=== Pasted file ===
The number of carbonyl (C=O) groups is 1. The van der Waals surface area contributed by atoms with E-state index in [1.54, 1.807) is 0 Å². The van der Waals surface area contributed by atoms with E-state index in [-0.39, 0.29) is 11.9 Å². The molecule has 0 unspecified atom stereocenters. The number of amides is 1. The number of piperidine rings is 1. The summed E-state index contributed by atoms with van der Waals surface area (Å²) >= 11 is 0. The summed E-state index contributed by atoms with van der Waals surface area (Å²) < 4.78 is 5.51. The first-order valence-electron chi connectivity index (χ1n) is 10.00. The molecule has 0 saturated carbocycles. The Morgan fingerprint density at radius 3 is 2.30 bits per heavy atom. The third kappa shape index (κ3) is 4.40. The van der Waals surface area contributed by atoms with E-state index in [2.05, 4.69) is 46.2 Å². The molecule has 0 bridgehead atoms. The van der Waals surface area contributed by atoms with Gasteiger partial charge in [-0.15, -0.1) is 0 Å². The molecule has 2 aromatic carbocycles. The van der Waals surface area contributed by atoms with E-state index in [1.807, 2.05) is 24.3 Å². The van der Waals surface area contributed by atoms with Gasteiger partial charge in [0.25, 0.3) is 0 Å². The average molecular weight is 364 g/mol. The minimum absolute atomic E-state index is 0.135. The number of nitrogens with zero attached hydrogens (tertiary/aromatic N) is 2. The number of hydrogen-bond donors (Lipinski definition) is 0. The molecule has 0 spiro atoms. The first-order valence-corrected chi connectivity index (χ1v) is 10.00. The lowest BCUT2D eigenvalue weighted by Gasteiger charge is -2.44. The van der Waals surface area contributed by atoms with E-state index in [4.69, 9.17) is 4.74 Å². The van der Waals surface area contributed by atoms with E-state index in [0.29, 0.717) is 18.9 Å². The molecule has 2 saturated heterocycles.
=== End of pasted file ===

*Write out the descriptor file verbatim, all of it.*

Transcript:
The number of carbonyl (C=O) groups is 1. The van der Waals surface area contributed by atoms with E-state index in [1.54, 1.807) is 0 Å². The van der Waals surface area contributed by atoms with E-state index in [-0.39, 0.29) is 11.9 Å². The molecule has 0 unspecified atom stereocenters. The number of amides is 1. The number of piperidine rings is 1. The summed E-state index contributed by atoms with van der Waals surface area (Å²) >= 11 is 0. The summed E-state index contributed by atoms with van der Waals surface area (Å²) < 4.78 is 5.51. The first-order valence-electron chi connectivity index (χ1n) is 10.00. The molecule has 0 saturated carbocycles. The Morgan fingerprint density at radius 3 is 2.30 bits per heavy atom. The third kappa shape index (κ3) is 4.40. The van der Waals surface area contributed by atoms with E-state index in [2.05, 4.69) is 46.2 Å². The molecule has 0 bridgehead atoms. The van der Waals surface area contributed by atoms with Gasteiger partial charge in [-0.15, -0.1) is 0 Å². The molecule has 2 aromatic carbocycles. The van der Waals surface area contributed by atoms with E-state index in [1.807, 2.05) is 24.3 Å². The van der Waals surface area contributed by atoms with Gasteiger partial charge in [0.25, 0.3) is 0 Å². The average molecular weight is 364 g/mol. The minimum absolute atomic E-state index is 0.135. The number of nitrogens with zero attached hydrogens (tertiary/aromatic N) is 2. The number of hydrogen-bond donors (Lipinski definition) is 0. The molecule has 0 spiro atoms. The first-order valence-corrected chi connectivity index (χ1v) is 10.00. The lowest BCUT2D eigenvalue weighted by Gasteiger charge is -2.44. The van der Waals surface area contributed by atoms with E-state index in [4.69, 9.17) is 4.74 Å². The van der Waals surface area contributed by atoms with E-state index in [0.29, 0.717) is 18.9 Å². The molecule has 2 saturated heterocycles.